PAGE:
Finally someone is pointing out what many of us have been thinking for quite some time now, President Obama isn't brilliant.
At the 2004 Democratic convention—Mr. Obama explained to a Chicago Tribune reporter that "I'm LeBron, baby. I can play at this level. I got game."
Of course, it's tempting to be immodest when your admirers are so immodest about you. How many times have we heard it said that Mr. Obama is the smartest president ever? Even when he's criticized, his failures are usually chalked up to his supposed brilliance. Liberals say he's too cerebral for the Beltway rough-and-tumble; conservatives often seem to think his blunders, foreign and domestic, are all part of a cunning scheme to turn the U.S. into a combination of Finland, Cuba and Saudi Arabia.
I don't buy it. I just think the president isn't very bright.
Socrates taught that wisdom begins in the recognition of how little we know. Mr. Obama is perpetually intent on telling us how much he knows. Aristotle wrote that the type of intelligence most needed in politics is prudence, which in turn requires experience. Mr. Obama came to office with no experience. Plutarch warned that flattery "makes itself an obstacle and pestilence to great houses and great affairs." Today's White House, more so than any in memory, is stuffed with flatterers.
Much is made of the president's rhetorical gifts. This is the sort of thing that can be credited only by people who think that a command of English syntax is a mark of great intellectual distinction. Can anyone recall a memorable phrase from one of Mr. Obama's big speeches that didn't amount to cliché? As for the small speeches, such as the one we were kept waiting 50 minutes for yesterday, we get Triple-A bromides about America remaining a "Triple-A country." Which, when it comes to long-term sovereign debt, is precisely what we no longer are under Mr. Obama.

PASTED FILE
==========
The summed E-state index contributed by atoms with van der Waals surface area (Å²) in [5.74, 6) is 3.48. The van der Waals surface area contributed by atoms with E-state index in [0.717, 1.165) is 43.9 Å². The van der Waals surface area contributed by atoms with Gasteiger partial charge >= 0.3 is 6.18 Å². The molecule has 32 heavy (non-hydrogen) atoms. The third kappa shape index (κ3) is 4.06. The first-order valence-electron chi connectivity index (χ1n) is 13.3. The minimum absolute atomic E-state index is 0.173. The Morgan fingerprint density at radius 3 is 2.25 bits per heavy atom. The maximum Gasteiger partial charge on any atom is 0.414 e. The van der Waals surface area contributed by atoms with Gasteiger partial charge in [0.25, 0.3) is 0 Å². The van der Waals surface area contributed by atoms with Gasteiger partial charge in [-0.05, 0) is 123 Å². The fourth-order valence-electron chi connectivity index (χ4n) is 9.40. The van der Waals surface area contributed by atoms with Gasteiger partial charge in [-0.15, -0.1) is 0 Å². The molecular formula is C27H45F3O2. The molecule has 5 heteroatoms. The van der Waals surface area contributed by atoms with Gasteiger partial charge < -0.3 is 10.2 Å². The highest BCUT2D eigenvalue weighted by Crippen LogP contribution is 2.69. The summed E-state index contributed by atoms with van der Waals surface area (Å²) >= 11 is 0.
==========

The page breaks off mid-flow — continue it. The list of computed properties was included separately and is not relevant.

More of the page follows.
Then there is Mr. Obama as political tactician. He makes predictions that prove false. He makes promises he cannot honor. He raises expectations he cannot meet. He reneges on commitments made in private. He surrenders positions staked in public. He is absent from issues in which he has a duty to be involved. He is overbearing when he ought to be absent. At the height of the financial panic of 1907, Teddy Roosevelt, who had done much to bring the panic about by inveighing against big business, at least had the good sense to stick to his bear hunt and let J.P. Morgan sort things out. Not so this president, who puts a new twist on an old put-down: Every time he opens his mouth, he subtracts from the sum total of financial capital.